awaitable functions

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:bust_in_silhouette: Asked By Imma

Is this the best way to make a function awaitable?

func async_function() -> Signal:
    await some_other_function()
    return get_tree().create_timer(0).timeout

It feels like there has to be a better way

1 Like
:bust_in_silhouette: Reply From: Gluon

Try using yield, create a test program and try the following

var exam = yieldtest()
var Ti

func _ready():
    exam
    timer("_yieldrun")

func yieldtest():
    print("yieldtest 1")
    yield()
    print("yieldtest 2")

func _yieldrun():
    print("Yieldrun Print")
    exam.resume()

func timer(yiel):
    print("timertest")
    Ti = Timer.new()
    Ti.autostart = true
    Ti.one_shot = true
    Ti.wait_time = 2
    Ti.connect("timeout", self, yiel)
    add_child(Ti)

This will give you a good idea of how yield works. Bear in mind that process functions will continue while yield is held though.

Documentation on yield is found here,

The asker of the question is using Godot 4.0; yield no longer exists in that version.

SQBX | 2023-01-02 03:53

:bust_in_silhouette: Reply From: SQBX

The await keyword can be used to create coroutines that wait until a signal is emitted before continuing execution. Using the await keyword with a signal or a call to a function that is also a coroutine will immediately return the control to the caller. When the signal is emitted (or the called coroutine finishes), it will resume execution from the point where it stopped.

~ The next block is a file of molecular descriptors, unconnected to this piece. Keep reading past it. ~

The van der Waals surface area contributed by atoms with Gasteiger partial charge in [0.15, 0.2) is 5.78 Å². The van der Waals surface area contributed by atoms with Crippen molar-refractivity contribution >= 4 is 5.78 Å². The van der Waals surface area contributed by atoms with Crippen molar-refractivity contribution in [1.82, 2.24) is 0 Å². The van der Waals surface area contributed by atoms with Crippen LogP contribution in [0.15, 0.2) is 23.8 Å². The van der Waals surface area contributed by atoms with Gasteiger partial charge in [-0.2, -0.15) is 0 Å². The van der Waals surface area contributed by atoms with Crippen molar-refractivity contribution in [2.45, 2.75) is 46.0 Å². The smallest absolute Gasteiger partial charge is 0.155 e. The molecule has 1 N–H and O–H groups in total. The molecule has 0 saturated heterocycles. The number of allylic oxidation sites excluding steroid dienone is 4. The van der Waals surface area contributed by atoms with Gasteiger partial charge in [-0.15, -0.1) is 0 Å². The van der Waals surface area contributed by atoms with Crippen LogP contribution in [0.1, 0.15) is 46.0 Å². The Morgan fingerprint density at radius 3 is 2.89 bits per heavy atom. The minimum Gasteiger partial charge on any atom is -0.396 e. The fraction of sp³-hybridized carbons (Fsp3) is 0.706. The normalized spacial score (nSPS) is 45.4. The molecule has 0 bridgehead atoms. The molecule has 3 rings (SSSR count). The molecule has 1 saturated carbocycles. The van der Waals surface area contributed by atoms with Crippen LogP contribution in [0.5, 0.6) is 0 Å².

For example, to stop execution until the user presses a button, you can do something like this:

func wait_confirmation():
    print("Prompting user")
    await $Button.button_up # Waits for the button_up signal from Button node.
    print("User confirmed")
    return true

In this case, the wait_confirmation becomes a coroutine, which means that the caller also needs to await for it:

func request_confirmation():
    print("Will ask the user")
    var confirmed = await wait_confirmation()
    if confirmed:
        print("User confirmed")
    else:
        print("User cancelled")

Note that requesting a coroutine’s return value without awaiting will trigger an error:

func wrong():
    var confirmed = wait_confirmation() # Will give an error.

However, if you don’t depend on the result, you can just call it asynchronously, which won’t stop execution and won’t make the current function a coroutine:

func okay():
    wait_confirmation()
    print("This will be printed immediately, before the user press the button.")

If you use await with an expression that isn’t a signal nor a coroutine, the value will be returned immediately and the function won’t give the control back to the caller:

func no_wait():
    var x = await get_five()
    print("This doesn't make this function a coroutine.")

func get_five():
    return 5

This also means that returning a signal from a function that isn’t a coroutine will make the caller await that signal:

func get_signal():
    return $Button.button_up

func wait_button():
    await get_signal()
    print("Button was pressed")